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Greased Pigs to Playoffs: The Evolution of College Bowl Games

December 30, 2015

Greased Pigs to Playoffs: The Evolution of College Bowl Games

By Bob D’Angelo, Smack Zone Cotributor

And to think, the college bowl system that has evolved over the last century got its start with participants chasing greased pigs.

It’s true. On January 1, 1890, members of the Valley Hunt Club paraded through the streets of Pasadena with flower-draped horse and buggies. It was the first Tournament of Roses parade, and soon after the pig chasing contests were introduced during ensuing years, officials found a better alternative to publicize the event.

Pigskins, college football style.

On New Year’s Day 1902, Michigan met Stanford at Tournament Park and cruised to a 49-0 victory. The college bowl system was born and would flourish until 1998, when the BCS system was implemented to determine a national champion. That has since been replaced by a four-team playoff, which will enter its second year in January.

It’s true, bowl games before 1998 rarely matched the top two teams in the nation; between 1936 and 1992 (when the first bowl coalition began), the top two teams met eight times out of 57 seasons. And the advent of the BCS meant that No. 1 faced No. 2 thanks to an intricate system of human opinion and computerized fact.

But there was something charming about the old bowl system. It was conceived as a reward for teams who excelled and won their conferences during the season. The bowls had locked-in conference ties. You knew the Rose Bowl would pit the winner of the Big Ten against the Pac-10 champion, and that one Sugar Bowl berth would be claimed by the Southeastern Conference titlist. The Orange Bowl normally featured the Big Eight champion, while the Cotton Bowl showcased the Southwest Conference winner.

It also was rewarding for the teams and conferences represented in bowl games. Before the BCS, bowl revenue was shared only by the conferences playing in the game. So, if the SEC had a strong year and six teams went to bowl games, that was a huge boost to that conference’s balance sheet.

Bowl games also were a huge financial lure for the cities that hosted them. Warm-weather venues were appealing to football teams and their fans, who longed for a mid-winter break from snow and bitter cold. Cities like Miami and New Orleans played up their warm, sunny climates to the hilt. Since the Orange Bowl had a tie-in with the Big Eight, that meant that schools from the upper Midwest would travel south in droves to fill up Miami’s hotels, eat at its restaurants and shop at its stores. It was a boon to the city’s economy, and bowl officials made sure the team (and its fans) had a great time.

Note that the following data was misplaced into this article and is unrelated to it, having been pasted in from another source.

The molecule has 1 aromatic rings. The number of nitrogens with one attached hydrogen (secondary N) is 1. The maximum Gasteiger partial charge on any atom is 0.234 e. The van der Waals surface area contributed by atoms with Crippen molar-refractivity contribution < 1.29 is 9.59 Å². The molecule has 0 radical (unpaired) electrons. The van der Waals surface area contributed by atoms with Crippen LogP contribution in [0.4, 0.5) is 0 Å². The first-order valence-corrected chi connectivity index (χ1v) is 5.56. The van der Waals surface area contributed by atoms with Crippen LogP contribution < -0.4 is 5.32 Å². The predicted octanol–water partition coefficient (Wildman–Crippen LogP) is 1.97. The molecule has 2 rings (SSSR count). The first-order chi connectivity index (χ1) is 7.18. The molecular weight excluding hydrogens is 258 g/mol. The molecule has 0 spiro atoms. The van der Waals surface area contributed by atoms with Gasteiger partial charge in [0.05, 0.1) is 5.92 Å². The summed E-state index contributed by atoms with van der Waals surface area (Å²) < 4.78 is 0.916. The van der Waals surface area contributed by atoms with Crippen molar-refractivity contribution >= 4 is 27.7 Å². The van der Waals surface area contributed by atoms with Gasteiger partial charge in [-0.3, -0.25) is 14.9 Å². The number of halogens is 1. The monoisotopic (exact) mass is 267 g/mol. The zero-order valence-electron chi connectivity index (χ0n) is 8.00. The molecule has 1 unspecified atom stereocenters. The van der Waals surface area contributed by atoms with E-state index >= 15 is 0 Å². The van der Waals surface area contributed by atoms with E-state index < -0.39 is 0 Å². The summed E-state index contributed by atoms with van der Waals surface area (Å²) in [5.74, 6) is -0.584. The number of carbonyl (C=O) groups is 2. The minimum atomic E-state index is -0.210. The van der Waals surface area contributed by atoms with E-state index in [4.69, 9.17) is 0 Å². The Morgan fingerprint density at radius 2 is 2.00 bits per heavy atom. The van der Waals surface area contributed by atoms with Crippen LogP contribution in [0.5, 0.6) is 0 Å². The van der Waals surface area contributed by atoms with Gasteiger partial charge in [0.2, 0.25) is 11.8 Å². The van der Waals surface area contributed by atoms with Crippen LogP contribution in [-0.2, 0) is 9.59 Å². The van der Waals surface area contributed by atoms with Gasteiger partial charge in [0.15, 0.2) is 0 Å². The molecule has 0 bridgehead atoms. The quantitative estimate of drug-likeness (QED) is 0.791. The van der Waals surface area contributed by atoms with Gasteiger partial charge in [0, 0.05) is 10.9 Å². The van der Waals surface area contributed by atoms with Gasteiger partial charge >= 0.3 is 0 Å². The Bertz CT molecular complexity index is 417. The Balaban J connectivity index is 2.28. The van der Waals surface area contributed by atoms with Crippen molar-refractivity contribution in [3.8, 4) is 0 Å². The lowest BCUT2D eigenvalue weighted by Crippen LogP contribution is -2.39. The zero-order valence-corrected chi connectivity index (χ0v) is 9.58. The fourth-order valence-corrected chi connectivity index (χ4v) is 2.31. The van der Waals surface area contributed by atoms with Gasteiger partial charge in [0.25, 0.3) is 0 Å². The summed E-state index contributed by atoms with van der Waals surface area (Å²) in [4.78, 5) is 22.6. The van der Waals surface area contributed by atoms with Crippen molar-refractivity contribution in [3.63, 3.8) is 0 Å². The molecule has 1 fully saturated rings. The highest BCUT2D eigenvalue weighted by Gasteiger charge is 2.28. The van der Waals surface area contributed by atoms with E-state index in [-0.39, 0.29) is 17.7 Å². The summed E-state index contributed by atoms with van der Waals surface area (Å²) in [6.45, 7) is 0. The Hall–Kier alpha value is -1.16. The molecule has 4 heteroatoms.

Other warm-weather cities followed suit, like Tampa (Outback Bowl); El Paso, Texas (Sun Bowl); and Tempe, Arizona (Fiesta Bowl). Cuba even got into the act, hosting a game in Havana in 1937 between Auburn and Villanova in the appropriately named Bacardi Bowl.

Bowl games provided teams a chance to bond and enjoy a nice vacation. Certainly, some teams were still in the hunt for a national title, but many were not and were eager to have a good time. Bowling outings, trips to tourist attractions and photo opportunities were commonplace.

In December 1983, Iowa visited Jacksonville to face Florida in the Gator Bowl. The night before the game, Iowa hosted a dinner for players, fans, media and friends in the Jacksonville Coliseum. It was all the steak you can eat, and while no numbers were released, there was a lot of beef consumed that night.

Sometimes, teams take a bowl game too seriously. The 1987 Fiesta Bowl, which pitted No. 1 Miami vs. No. 2 Penn State, was hyped as the “Duel in the Desert.” On the flight to Arizona, Hurricanes players changed into military-style fatigues to play up the “war” element of the game.

The battle plan backfired, and Penn State won the game 14-10 to take the national title.

Bowl games have had some great names, like the Raisin Bowl in Fresno, California; Tampa’s Cigar Bowl; the Camellia Bowl in Lafayette, Louisiana; and an all-time favorite in Phoenix — the Salad Bowl.

The biggest weakness of bowl games were also a strength — the tie-in to conferences. Because of that, a No. 1 team from the Big Ten, for example, had to play in the Rose Bowl. And if No. 2 was not from the Pac-10, then a true, head-to-head national title game would not be played.

That has changed now with the four-team playoff system. There are no more mythical national champions.

But the bowl experience remains a strong one, a time for cities to show civic pride and tout their area.

No more greased pig chases, though. And that’s a shame.

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